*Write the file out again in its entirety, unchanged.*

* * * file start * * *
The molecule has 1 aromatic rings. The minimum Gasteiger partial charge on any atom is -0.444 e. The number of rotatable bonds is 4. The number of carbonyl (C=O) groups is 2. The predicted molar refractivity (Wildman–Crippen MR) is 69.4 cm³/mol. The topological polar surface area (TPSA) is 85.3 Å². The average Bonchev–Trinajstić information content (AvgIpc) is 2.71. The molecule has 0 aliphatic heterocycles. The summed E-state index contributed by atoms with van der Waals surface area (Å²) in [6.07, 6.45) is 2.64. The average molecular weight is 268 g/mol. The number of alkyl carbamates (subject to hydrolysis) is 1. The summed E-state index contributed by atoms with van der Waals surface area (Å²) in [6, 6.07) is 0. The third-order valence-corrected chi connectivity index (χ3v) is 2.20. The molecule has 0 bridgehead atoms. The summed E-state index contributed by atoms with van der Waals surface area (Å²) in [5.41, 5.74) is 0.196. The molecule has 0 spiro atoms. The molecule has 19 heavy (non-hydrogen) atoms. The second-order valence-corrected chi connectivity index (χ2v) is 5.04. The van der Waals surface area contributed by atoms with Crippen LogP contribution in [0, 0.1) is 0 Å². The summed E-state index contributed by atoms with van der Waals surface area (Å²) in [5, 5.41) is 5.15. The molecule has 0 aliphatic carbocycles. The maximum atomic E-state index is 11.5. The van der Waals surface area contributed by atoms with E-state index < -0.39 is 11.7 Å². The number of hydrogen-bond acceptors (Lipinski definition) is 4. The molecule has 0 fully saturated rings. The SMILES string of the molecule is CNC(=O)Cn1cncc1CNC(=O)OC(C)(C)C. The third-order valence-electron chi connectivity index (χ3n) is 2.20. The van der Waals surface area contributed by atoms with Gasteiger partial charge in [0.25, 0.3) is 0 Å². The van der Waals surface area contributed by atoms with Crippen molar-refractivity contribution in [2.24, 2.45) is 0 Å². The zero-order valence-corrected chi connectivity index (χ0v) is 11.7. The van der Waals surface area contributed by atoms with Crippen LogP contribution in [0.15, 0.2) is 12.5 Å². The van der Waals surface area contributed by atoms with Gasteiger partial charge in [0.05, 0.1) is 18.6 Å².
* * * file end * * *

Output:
The molecule has 1 aromatic rings. The minimum Gasteiger partial charge on any atom is -0.444 e. The number of rotatable bonds is 4. The number of carbonyl (C=O) groups is 2. The predicted molar refractivity (Wildman–Crippen MR) is 69.4 cm³/mol. The topological polar surface area (TPSA) is 85.3 Å². The average Bonchev–Trinajstić information content (AvgIpc) is 2.71. The molecule has 0 aliphatic heterocycles. The summed E-state index contributed by atoms with van der Waals surface area (Å²) in [6.07, 6.45) is 2.64. The average molecular weight is 268 g/mol. The number of alkyl carbamates (subject to hydrolysis) is 1. The summed E-state index contributed by atoms with van der Waals surface area (Å²) in [6, 6.07) is 0. The third-order valence-corrected chi connectivity index (χ3v) is 2.20. The molecule has 0 bridgehead atoms. The summed E-state index contributed by atoms with van der Waals surface area (Å²) in [5.41, 5.74) is 0.196. The molecule has 0 spiro atoms. The molecule has 19 heavy (non-hydrogen) atoms. The second-order valence-corrected chi connectivity index (χ2v) is 5.04. The van der Waals surface area contributed by atoms with Crippen LogP contribution in [0, 0.1) is 0 Å². The summed E-state index contributed by atoms with van der Waals surface area (Å²) in [5, 5.41) is 5.15. The molecule has 0 aliphatic carbocycles. The maximum atomic E-state index is 11.5. The van der Waals surface area contributed by atoms with E-state index < -0.39 is 11.7 Å². The number of hydrogen-bond acceptors (Lipinski definition) is 4. The molecule has 0 fully saturated rings. The SMILES string of the molecule is CNC(=O)Cn1cncc1CNC(=O)OC(C)(C)C. The third-order valence-electron chi connectivity index (χ3n) is 2.20. The van der Waals surface area contributed by atoms with Gasteiger partial charge in [0.25, 0.3) is 0 Å². The van der Waals surface area contributed by atoms with Crippen molar-refractivity contribution in [2.24, 2.45) is 0 Å². The zero-order valence-corrected chi connectivity index (χ0v) is 11.7. The van der Waals surface area contributed by atoms with Crippen LogP contribution in [0.15, 0.2) is 12.5 Å². The van der Waals surface area contributed by atoms with Gasteiger partial charge in [0.05, 0.1) is 18.6 Å².